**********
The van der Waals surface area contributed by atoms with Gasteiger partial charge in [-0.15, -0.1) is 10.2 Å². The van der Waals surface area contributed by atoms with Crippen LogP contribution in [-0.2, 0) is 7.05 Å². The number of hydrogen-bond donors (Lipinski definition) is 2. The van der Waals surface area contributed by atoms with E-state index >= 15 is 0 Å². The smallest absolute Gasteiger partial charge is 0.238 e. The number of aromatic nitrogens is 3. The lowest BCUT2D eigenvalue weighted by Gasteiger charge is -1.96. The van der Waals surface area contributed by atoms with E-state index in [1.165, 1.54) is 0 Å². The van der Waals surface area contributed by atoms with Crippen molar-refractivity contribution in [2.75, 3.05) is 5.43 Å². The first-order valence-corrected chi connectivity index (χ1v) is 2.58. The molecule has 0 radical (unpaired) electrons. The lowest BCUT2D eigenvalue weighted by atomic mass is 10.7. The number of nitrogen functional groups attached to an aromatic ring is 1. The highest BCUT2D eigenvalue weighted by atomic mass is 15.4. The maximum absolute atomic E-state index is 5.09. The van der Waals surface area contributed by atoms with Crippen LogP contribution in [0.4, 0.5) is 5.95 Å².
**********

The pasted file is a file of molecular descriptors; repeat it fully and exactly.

The van der Waals surface area contributed by atoms with Gasteiger partial charge in [-0.15, -0.1) is 10.2 Å². The van der Waals surface area contributed by atoms with Crippen LogP contribution in [-0.2, 0) is 7.05 Å². The number of hydrogen-bond donors (Lipinski definition) is 2. The van der Waals surface area contributed by atoms with E-state index >= 15 is 0 Å². The smallest absolute Gasteiger partial charge is 0.238 e. The number of aromatic nitrogens is 3. The lowest BCUT2D eigenvalue weighted by Gasteiger charge is -1.96. The van der Waals surface area contributed by atoms with E-state index in [1.165, 1.54) is 0 Å². The van der Waals surface area contributed by atoms with Crippen molar-refractivity contribution in [2.75, 3.05) is 5.43 Å². The first-order valence-corrected chi connectivity index (χ1v) is 2.58. The molecule has 0 radical (unpaired) electrons. The lowest BCUT2D eigenvalue weighted by atomic mass is 10.7. The number of nitrogen functional groups attached to an aromatic ring is 1. The highest BCUT2D eigenvalue weighted by atomic mass is 15.4. The maximum absolute atomic E-state index is 5.09. The van der Waals surface area contributed by atoms with Crippen LogP contribution in [0.4, 0.5) is 5.95 Å².